- Buy FeedDemon (Windows), NetNewsWire (Mac) - these programs cost less than $US 30!)
- Subscribe to PubSub, Technorati and Google RSS feeds about your keywords of interest (company name, competitors name, etc) in FeedDemon/NetNewsWire (here's my HowTo specific to PubSub but generally applicable to Technorati, Google, etc.)
- Check FeedDemon and NetNewsWire once a day for people talking about you, your competitor and your domain
- Reply and/or blog as appropriate once a day
Initially involving the analysis of customer information contained on corporate databases, BI has spread to the Web. Using public image monitoring (PIM) or search-driven BI to stay abreast of consumer-generated media, two Canadian companiesNstein Technologies Inc. of Montreal, and Brandimensions Inc. of Torontoare gaining attention in the business world.
Putting a stamp of validation on Nstein, IBM recently started selling Nstein-based PIM applications that track content on blogs and websites. And Brandimensions counts major corporations such as Daimler-Chrysler, CBS and ABC among its clients. "The volume of information out there requires powerful analytics to find trends, patterns and relationships," says Mario Girard, Nstein president. "Our technology uses concept extraction to determine if content is positive, negative, or neutral." PIM can also track "the velocity of a story" in terms of how many web links are connected to it and how fast the story is spreading, says Bradley Silver, Brandimension's chief executive.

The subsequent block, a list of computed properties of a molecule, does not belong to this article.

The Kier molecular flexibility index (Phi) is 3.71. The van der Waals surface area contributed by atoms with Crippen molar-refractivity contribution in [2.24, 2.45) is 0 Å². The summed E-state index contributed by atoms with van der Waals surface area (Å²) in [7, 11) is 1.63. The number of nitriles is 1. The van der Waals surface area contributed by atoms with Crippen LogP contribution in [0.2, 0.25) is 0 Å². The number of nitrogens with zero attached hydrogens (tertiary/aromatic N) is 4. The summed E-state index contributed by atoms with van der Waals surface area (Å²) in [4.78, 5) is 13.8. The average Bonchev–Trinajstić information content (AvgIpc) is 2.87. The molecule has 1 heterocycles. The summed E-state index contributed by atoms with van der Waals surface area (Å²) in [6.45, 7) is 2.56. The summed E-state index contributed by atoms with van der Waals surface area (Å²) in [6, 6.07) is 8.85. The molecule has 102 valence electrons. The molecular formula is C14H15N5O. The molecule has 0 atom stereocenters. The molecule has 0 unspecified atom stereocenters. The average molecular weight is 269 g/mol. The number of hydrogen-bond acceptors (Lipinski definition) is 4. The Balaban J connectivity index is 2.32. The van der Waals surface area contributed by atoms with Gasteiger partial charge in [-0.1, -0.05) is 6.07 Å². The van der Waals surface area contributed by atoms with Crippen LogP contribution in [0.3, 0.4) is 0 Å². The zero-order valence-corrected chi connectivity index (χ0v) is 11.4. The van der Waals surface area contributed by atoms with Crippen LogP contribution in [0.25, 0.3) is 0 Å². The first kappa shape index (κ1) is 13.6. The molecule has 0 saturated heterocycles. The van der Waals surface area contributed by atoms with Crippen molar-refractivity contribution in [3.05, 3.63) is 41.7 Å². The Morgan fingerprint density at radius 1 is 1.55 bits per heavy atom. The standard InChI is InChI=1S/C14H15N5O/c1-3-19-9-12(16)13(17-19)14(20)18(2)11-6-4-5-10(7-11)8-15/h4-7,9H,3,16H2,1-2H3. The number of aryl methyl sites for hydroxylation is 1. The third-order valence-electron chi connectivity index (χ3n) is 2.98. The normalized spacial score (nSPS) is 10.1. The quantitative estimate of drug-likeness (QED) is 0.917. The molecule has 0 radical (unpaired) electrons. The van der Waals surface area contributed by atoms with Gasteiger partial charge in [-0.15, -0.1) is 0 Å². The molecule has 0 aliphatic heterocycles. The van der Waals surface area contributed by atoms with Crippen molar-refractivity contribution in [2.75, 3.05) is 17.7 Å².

Nstein's PIM tools can gather data in 15 different languages and automatically contextualize the data. Brandimensions gathers data in English and Spanish and funnels information to more than 400 analysts who add context based on colloquialisms. For instance, the context of comparing a car to an animal can change. Calling a Ferrari a fox likely indicates a positive comment, while calling it a dog is probably negative. Using PIM reports, companies can monitor their image, react to what is being written, and take action to counter misinformation. "The Web is so important to sales and brand protection that it has to be monitored all the time," Silver says. "If a crisis emerges, you want an early warning system in place so your advocates can engage in the conversation."
But advocates of the brand are not necessarily paid employees of the company. They can be bloggers who like a certain brand or it could be web users who spend time discussing the product or service on review forums. However, there is a fear that companies are doing more than merely correcting misinformation that's out in cyberspace. There are those that engage in stealth marketing by paying marketers to pose as consumers to influence on-line discussions. In one of the better-known cases, a great deal of pre-release buzz for the independent movie The Blair Witch Project was created on-line using stealth marketing techniques.